Sober up in drunk tanks and pay up to £400 to leave? Police chiefs call for privately-run cells to curb alcohol-fuelled disorder

Chief Constable Adrian Lee says intoxicated people should be taken to a cell and charged for care in the morning

The introduction of privately-run 'drunk tanks' should be considered to reduce soaring levels of alcohol-fuelled disorder, police chiefs have suggested.

Launching a campaign aimed at highlighting alcohol harm, Chief Constable Adrian Lee, the head of Northamptonshire Police, said the police service should not have to be responsible for the increasing number of revellers who require medical treatment after drinking to excess.

Instead Mr Lee, the national policing lead on alcohol harm, said intoxicated individuals should be escorted to a cell managed by a commercial company and charged for care they receive the morning after.

Mr Lee said: “I do not see why the police service or the health service should pick up the duty of care for someone who has chosen to go out and get so drunk that they cannot look after themselves.

“So why don't we take them to a drunk cell owned by a commercial company and get the commercial company to look after them during the night until they are sober?

“When that is over we will issue them with a fixed penalty and the company will be able to charge them for their care, which would be at quite significant cost and that might be a significant deterrent.”

Keeping someone in police a cell overnight can cost at least £385, more than a night at the Ritz hotel would cost. Under current law police can issue £80 fines for being drunk and disorderly.

His comments come amid a Government-wide review of all contracts held by Serco and G4S, two of the country's biggest private providers of public services.

The audit, triggered by revelations that both firms had overcharged the Government for criminal-tagging contracts, prompted calls for the Ministry of Justice to abandon plans to privatise large chunks of the probation and prison service.

But Mr Lee is not the first to suggest introducing drunk tanks in the UK, with Humberside Police and Crime Commissioner (PCC) Matthew Grove recently voicing the idea in an interview with trade journal Police Professional.

And it follows proposals for increased privatisation of the police service by way of sponsorship as suggested earlier this year by Dorset PCC Martyn Underhill.

Mr Lee argued that police are not health experts, and said it can be difficult for officers to work out where the best place to put a drunk is. "Is it a police station", he asked, "or do they need to be at a hospital?"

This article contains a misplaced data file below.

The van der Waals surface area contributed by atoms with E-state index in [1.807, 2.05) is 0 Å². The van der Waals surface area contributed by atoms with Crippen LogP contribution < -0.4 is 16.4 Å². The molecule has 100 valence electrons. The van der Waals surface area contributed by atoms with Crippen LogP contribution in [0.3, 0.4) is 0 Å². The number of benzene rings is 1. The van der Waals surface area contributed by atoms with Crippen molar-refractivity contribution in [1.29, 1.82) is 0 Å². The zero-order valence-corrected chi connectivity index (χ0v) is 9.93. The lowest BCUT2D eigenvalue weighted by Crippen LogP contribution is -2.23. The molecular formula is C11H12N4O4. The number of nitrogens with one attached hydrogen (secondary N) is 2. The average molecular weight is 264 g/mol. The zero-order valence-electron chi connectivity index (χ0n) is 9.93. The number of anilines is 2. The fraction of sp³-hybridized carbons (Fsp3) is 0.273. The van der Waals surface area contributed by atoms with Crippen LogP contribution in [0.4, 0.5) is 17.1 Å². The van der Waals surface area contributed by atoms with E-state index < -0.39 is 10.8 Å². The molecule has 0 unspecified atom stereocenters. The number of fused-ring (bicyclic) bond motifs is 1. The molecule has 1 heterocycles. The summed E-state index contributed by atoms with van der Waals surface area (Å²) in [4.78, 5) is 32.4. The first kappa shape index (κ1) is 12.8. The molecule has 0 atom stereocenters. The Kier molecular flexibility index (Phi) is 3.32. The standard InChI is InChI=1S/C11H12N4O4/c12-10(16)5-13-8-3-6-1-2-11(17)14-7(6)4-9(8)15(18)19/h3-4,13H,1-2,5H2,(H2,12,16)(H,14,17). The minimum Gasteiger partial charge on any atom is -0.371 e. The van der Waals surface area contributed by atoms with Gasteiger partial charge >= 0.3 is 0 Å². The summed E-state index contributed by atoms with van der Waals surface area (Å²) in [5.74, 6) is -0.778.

“Accident and emergency departments are under huge pressure nationally, particularly on a Friday and Saturday nights", he continued.

“Why should we have drunks clogging up the A&E, causing further problems potentially? Why not put them somewhere safe where you could have private medical staff on hand?”

Speaking during the briefing, Sir Hugh Orde, President of the Association of Chief Police Officers (Acpo), said intoxicated individuals are “very high risk” and need to be checked every 15 to 30 minutes.

He said: “It is a huge cost on staff and when one of these people tragically dies, the service is quite rightly criticised.”

Mr Lee also said he was disappointed no licensing authorities had imposed late-night levies - an additional charge for late-opening alcohol suppliers designed to contribute towards policing the night-time economy.

He criticised the Government for failing to implement the minimum price for a unit of alcohol in England and Wales, after the Coalition shelved the plans in July amid fears the change would unfairly hit responsible drinkers.

A week-long campaign has been launched by police forces highlighting the difficulties faced by those dealing with drunkenness and alcohol-related incidents.

The Alcohol Harm initiative will see forces out on the streets with mobile custody suites and medical triage facilities to deal with the drunk and disorderly, alongside neighbourhood policing teams, special constables, police cadets and volunteers such as street pastors.

There will be age ID checks, drug swabbing and drink-drive operations, while licensing teams will be working with partners conducting test purchasing operations for shops and bars and visiting problem venues.

Police will address new students at freshers' weeks on staying safe and providing awareness training on vulnerability with security and bar staff.

Nearly 50 per cent of all violent crime is alcohol related, Acpo said, while offenders are thought to be under the influence of alcohol in nearly half of all incidents of domestic abuse and alcohol plays a part in 25 to 33 per cent of known child abuse cases.

Crime prevention minister Jeremy Browne said he welcomed the campaign to raise awareness of the impact of alcohol-fuelled crime.

Mr Browne said: “Frontline police officers are all too aware of the drunken behaviour and alcohol-fuelled disorder that can effectively turn towns and cities into no-go areas for law-abiding people, particularly on Friday and Saturday nights.”

Additional reporting by Press Association

PROMOTED VIDEO
Have you tried new the Independent Digital Edition apps?
News
ebooksAn evocation of the conflict through the eyes of those who lived through it
Life and Style
fashion David Beckham fronts adverts for his underwear collection
Extras
indybest
Travel